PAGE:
Review of "Humour Books", Independent on Sunday, published / by Rich Hobbs

For the last eleven or so years the books editors of this newspaper have ruined

my Christmas by giving me the crap job of reviewing the annual outpouring of

"Humour" books. And I have complained over and over again about the

defining assumptions that render so many "Humour" books not only not funny

but also deeply depressing crap. Just to remind you, these are: an unyielding

belief in the redemptive powers of association with TV; a cynical idleness that

assumes that anything tossed off by a cabal of art directors and accountants,

and thereafter usually associated with TV, will do; an unspoken knowledge

that none of these books will ever be read, but just sit by the bog for a month

or so before ending up at Oxfam; a transgressive urge to transcribe the

products of one medium (TV) into another (books) in the erroneous belief that

this will work; and a fundamentalist reverence for comedy and comedians, as

if they were not only the New Rock ‘n’ Roll but also the New Religion.

Last year we had a collective autobiography by Monty Python (...full of grace,

blessed art thou amongst 35 year old telly programmes...) which was more

like the Book of Kells than anything else. This year, in William (no relation)

Cook’s Goodbye Again: The Definitive Peter Cook and Dudley Moore

(Century £17.99), we have yet another book of reheated scripts, the better to

maintain our faith in the divine power and significance of a man who was

pretty funny for a while, but not much else. But if you think I’m being

appallingly po-faced here, reflect not only on what Pete himself might have

thought of all this, but also that next year you’ll be able to buy tiny scraps of

Cook’s calcified liver in keyrings, as relics to help cure the overwhelming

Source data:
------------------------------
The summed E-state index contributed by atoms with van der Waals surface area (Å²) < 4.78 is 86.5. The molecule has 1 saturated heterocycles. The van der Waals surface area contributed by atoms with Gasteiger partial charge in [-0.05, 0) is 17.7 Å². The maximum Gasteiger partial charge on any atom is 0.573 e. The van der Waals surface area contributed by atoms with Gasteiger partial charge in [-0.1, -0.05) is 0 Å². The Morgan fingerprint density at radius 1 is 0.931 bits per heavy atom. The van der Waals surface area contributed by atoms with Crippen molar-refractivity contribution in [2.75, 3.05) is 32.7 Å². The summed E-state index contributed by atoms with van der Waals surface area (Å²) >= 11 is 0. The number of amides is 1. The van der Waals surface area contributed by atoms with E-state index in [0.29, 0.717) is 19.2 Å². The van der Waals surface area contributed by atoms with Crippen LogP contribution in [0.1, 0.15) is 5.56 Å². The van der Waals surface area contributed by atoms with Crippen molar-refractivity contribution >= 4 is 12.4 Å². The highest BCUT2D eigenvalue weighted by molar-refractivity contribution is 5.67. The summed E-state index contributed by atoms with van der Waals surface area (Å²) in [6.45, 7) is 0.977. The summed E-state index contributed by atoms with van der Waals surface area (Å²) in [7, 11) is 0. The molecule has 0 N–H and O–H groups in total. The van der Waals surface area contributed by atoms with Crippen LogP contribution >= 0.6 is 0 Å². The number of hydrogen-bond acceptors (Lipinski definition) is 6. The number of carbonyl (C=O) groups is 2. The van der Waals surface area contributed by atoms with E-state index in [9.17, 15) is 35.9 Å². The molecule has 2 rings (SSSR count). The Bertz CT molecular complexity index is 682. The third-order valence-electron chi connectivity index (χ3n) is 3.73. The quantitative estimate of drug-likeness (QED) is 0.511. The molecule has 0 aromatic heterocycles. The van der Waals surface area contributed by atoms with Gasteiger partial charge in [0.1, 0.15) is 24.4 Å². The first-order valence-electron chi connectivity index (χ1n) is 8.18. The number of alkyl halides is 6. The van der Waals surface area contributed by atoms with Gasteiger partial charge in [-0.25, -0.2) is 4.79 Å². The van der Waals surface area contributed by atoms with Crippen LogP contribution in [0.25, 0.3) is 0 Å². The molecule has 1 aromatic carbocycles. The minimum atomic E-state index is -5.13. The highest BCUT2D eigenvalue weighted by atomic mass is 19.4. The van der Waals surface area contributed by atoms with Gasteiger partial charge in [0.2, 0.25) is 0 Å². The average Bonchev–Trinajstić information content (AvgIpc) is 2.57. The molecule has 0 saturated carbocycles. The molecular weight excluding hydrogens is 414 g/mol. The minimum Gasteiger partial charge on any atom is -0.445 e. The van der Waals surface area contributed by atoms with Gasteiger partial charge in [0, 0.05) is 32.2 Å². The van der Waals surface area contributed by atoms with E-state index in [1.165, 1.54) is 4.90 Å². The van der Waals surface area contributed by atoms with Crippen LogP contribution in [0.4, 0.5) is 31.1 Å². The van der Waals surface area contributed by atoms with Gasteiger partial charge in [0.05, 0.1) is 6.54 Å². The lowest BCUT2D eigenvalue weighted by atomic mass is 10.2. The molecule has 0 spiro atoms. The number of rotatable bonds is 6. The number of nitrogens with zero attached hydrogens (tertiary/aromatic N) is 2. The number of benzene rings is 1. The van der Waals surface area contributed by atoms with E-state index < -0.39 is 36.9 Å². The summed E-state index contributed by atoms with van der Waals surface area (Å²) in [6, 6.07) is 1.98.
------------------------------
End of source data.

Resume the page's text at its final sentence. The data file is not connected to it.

feelings of sadness and futility when confronted by books like this. And if that

doesn’t save your soul, try The Compulsive Spike Milligan (4th Estate £18.99),

edited by Norma Farnes, another cut and paste job about a dead comic genius

who becomes less and less funny the longer they’re dead.

Of the five tests outlined above, three are in evidence in Stephen Fry’s

Incomplete & Utter History of Classical Music (Boxtree £16.99), "inspired",

apparently, by an award-winning Classic FM series, and boasting on the cover

as being "as told to Tim Lihoreau". Does this mean that Lihoreau wrote it?

Or is Fry’s amanuensis? Anyway, although it may have won awards on the

wireless, I found Fry’s transcribed vocal gurnings made the whole thing pretty

much unreadable, which is a shame as Fry, we’re told, is so fantastically

clever (he’s regularly described as having "a brain the size of Kent") he seems

to have found his natural home as a quiz show host. Similarly Making Divorce

Work (4th

Estate £10.99) by the very funny Rob Brydon’s alter ego Keith

Barret started out as a stand-up routine, but doesn’t work as a book, while

Rory Bremner, John Bird and John Fortune’s You Are Here: A Dossier (Orion

£16.99) is such a devastatingly brilliant attack on Blair’s record in government

that its occasional, apparently obligatory dips into flip "comedy" jar horribly,

so it doesn’t really work as humour.

None of these, however, plumb the depths of true, unadulterated awfulness

like Avid Merrion’s Book’Selecta (Transworld £14.99), which is little more

than a scrapbook which should never have been published of a TV programme

which should have been cancelled several series ago. Just as bad is Richard

Porter’s Crap Cars (BBC Books £9.99), another cynical and pointless telly

spin-off, this time from Top Gear, along with two meaningless sledgehammer

parodies, The Sellamillion by A.R.R.R.Roberts (Orion £6.99), which is little